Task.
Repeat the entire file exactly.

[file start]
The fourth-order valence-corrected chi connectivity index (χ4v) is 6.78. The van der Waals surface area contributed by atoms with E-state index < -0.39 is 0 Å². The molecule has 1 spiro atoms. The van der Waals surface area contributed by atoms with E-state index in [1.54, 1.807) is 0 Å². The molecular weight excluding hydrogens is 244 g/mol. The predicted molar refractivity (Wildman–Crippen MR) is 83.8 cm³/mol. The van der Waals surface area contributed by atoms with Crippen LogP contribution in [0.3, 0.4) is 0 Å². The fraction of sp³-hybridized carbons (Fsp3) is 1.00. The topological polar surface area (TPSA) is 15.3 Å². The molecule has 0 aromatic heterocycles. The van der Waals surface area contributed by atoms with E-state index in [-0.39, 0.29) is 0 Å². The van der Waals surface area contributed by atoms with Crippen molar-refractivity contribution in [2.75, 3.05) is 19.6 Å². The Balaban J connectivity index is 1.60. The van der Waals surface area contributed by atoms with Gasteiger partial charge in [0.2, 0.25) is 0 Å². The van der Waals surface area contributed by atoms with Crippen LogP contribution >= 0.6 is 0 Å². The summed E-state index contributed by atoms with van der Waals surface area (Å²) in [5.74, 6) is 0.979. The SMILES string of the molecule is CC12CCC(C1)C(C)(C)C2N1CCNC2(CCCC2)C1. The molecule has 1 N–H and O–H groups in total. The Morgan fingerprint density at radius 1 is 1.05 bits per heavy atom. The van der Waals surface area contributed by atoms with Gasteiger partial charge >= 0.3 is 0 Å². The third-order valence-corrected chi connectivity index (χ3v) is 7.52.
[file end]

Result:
The fourth-order valence-corrected chi connectivity index (χ4v) is 6.78. The van der Waals surface area contributed by atoms with E-state index < -0.39 is 0 Å². The molecule has 1 spiro atoms. The van der Waals surface area contributed by atoms with E-state index in [1.54, 1.807) is 0 Å². The molecular weight excluding hydrogens is 244 g/mol. The predicted molar refractivity (Wildman–Crippen MR) is 83.8 cm³/mol. The van der Waals surface area contributed by atoms with Crippen LogP contribution in [0.3, 0.4) is 0 Å². The fraction of sp³-hybridized carbons (Fsp3) is 1.00. The topological polar surface area (TPSA) is 15.3 Å². The molecule has 0 aromatic heterocycles. The van der Waals surface area contributed by atoms with E-state index in [-0.39, 0.29) is 0 Å². The van der Waals surface area contributed by atoms with Crippen molar-refractivity contribution in [2.75, 3.05) is 19.6 Å². The Balaban J connectivity index is 1.60. The van der Waals surface area contributed by atoms with Gasteiger partial charge in [0.2, 0.25) is 0 Å². The van der Waals surface area contributed by atoms with Crippen LogP contribution >= 0.6 is 0 Å². The summed E-state index contributed by atoms with van der Waals surface area (Å²) in [5.74, 6) is 0.979. The SMILES string of the molecule is CC12CCC(C1)C(C)(C)C2N1CCNC2(CCCC2)C1. The molecule has 1 N–H and O–H groups in total. The Morgan fingerprint density at radius 1 is 1.05 bits per heavy atom. The van der Waals surface area contributed by atoms with Gasteiger partial charge >= 0.3 is 0 Å². The third-order valence-corrected chi connectivity index (χ3v) is 7.52.